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“With the Advice and Consent”: Combining the Executive and Legislature

The president and the Senate share the power to appoint uS Supreme Court judges because of the constitutional requirement for the president to appoint judges with the “advice and consent” of the Senate. The president nominates a candidate who then must be confirmed by the Senate. Presidents generally consult with Senate party leaders as well as members of the Senate Judiciary Committee before choosing a nominee.[1] They may also obtain advice from party leaders, interest groups, advisers within the president’s administration, commentators, and sometimes sitting justices on the Supreme Court.[2]

Once the president nominates an individual, a Senate Judiciary Committee conducts an extensive investigation into the nominee and then holds a confirmation hearing.[3] At the hearing, the Committee questions the nominee on a wide range of topics including social and political issues, the Constitution, particular Court rulings, current controversies, and judicial philosophy.[4]

Although a nominee may be reluctant to answer certain questions, some senators may be persuaded to vote against confirmation based on a nominee’s unresponsiveness to questions on subjects they consider important.[5] Other public witnesses, including spokespersons for advocacy groups that support or oppose a nominee, also frequently testify during confirmation hearings. After the hearings, the Judiciary Committee reports back to the Senate by making a positive or negative recommendation, or no recommendation at all.[6] A negative recommendation does not prevent a nomination from moving forward, but it communicates to the rest of the Senate that the committee members had reservations in respect of the nominee.[6]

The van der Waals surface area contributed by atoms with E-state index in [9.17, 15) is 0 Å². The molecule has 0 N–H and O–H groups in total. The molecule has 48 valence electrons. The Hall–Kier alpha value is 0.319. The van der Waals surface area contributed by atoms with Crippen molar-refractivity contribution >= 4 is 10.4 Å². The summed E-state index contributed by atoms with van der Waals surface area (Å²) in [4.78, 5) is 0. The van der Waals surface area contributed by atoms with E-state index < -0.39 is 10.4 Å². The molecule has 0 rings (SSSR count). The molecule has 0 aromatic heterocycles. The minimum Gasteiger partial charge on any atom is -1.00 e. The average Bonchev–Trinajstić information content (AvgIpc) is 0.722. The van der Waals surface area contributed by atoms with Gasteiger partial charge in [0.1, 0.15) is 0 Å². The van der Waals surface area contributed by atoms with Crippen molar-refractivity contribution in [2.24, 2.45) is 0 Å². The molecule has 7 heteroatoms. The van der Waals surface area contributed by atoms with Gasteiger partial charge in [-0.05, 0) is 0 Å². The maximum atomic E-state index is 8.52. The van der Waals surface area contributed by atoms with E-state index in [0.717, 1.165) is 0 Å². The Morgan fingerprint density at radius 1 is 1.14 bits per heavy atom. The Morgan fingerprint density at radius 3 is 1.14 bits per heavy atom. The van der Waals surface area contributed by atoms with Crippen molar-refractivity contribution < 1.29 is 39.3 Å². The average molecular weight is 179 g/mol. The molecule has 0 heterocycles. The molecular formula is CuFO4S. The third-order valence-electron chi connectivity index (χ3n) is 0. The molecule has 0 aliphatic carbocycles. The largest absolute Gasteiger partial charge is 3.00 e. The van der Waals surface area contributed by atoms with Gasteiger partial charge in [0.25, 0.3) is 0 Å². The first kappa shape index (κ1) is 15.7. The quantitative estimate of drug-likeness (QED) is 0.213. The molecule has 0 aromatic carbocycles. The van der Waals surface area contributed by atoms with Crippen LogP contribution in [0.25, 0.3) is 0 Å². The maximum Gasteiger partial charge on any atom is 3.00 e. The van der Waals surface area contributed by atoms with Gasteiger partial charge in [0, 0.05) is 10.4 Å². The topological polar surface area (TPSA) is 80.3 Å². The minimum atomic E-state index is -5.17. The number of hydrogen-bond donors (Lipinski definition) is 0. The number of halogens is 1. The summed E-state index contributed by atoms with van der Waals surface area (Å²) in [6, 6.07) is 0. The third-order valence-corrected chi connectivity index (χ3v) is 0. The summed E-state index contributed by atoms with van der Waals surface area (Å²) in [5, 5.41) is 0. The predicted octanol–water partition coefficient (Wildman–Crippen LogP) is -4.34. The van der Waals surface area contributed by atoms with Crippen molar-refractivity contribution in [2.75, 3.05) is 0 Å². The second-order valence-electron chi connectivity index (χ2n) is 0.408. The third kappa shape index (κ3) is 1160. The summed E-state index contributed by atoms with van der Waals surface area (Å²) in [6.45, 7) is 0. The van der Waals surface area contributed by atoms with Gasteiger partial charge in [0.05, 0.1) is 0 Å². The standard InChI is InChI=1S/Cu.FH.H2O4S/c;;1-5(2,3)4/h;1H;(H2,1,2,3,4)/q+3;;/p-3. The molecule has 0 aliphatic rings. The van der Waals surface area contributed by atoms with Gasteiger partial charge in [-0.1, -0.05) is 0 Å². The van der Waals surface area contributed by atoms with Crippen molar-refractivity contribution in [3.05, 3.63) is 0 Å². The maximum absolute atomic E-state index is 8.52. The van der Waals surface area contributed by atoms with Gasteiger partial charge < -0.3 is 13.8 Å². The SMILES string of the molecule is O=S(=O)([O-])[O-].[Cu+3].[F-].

The full Senate then debates the nominee, focusing to some extent on the nominee’s judicial philosophy and ideology. These debates can become quite polarized.[8] After the floor debate, the Senate decides on a simple majority basis whether to consent to the nomination of the candidate to the Supreme Court. Most votes have been in favor of confirming the nominee’s appointment by a large margin, with only a few nominees being confirmed or rejected by a close vote.[9] The Senate has confirmed 123 out of 159 Supreme Court nominations received.[10] The Senate failed to confirm three nominations in the last 40 years.[11] A justice is sworn into office after the Senate’s confirmation.

The United States therefore has a process that formally requires the participation of both the executive and the legislature. Nearly all stages of the confirmation process, including the initial announcement of the nominee, confirmation hearings, committee’s vote, Senate debate, and the Senate vote, are open and televised to the public.[12] All through the process, politics play a significant role in both the decision by the president to nominate a candidate, and the decision by the Senate to confirm or reject a candidate (or as we saw recently with the controversy about replacing Justice Antonin Scalia, even to hold a hearing). Whether a nomination is ultimately successful may depend on factors such as the Senate’s perception of the nominee’s ideology, timing of the nomination relative to a president’s term, and presidential management of the confirmation process.[13]

  • [1] Rutkus, “Appointment Process,” supra note 2 at 7.
  • [2] Rutkus, “Appointment Process,” supra note 2 at 8.
  • [3] Since 1955, each Supreme Court nominee has testified before the Judiciary Committee during his or her confirmation hearing: Rutkus, “Appointment Process,” supra note 2 at 21.
  • [4] Rutkus, “Appointment Process,” supra note 2 at 29.
  • [5] Rutkus, “Appointment Process,” supra note 2 at 30.
  • [6] Rutkus, “Appointment Process,” supra note 2 at 32.
  • [7] Rutkus, “Appointment Process,” supra note 2 at 32.
  • [8] Rutkus, “Appointment Process,” supra note 2 at 39-40.
  • [9] Rutkus, “Appointment Process” supra note 2 at 46-47.
  • [10] Rutkus, “Appointment Process,” supra note 2 at 48 (the 36 nominations that were not confirmed by the Senate correspond to 31 individual nominees, 6 of whom were re-nominated andapproved by the Senate later on).
  • [11] Rutkus, “Appointment Process,” supra note 2 at 51. One recent unconfirmed nominationwas that of current chief justice John Roberts, who was first nominated to replace JusticeO’Connor, before the sudden death of Chief Justice Rehnquist caused President Bush to withdraw Roberts’s nomination for associate justice and resubmit it for the position of chief justice.See Rutkus, “Appointment Process,” supra note 2 at 5.
  • [12] Rutkus, “Appointment Process,” supra note 2 at 56.
  • [13] Rutkus, “Appointment Process,” supra note 2 at 49.
 
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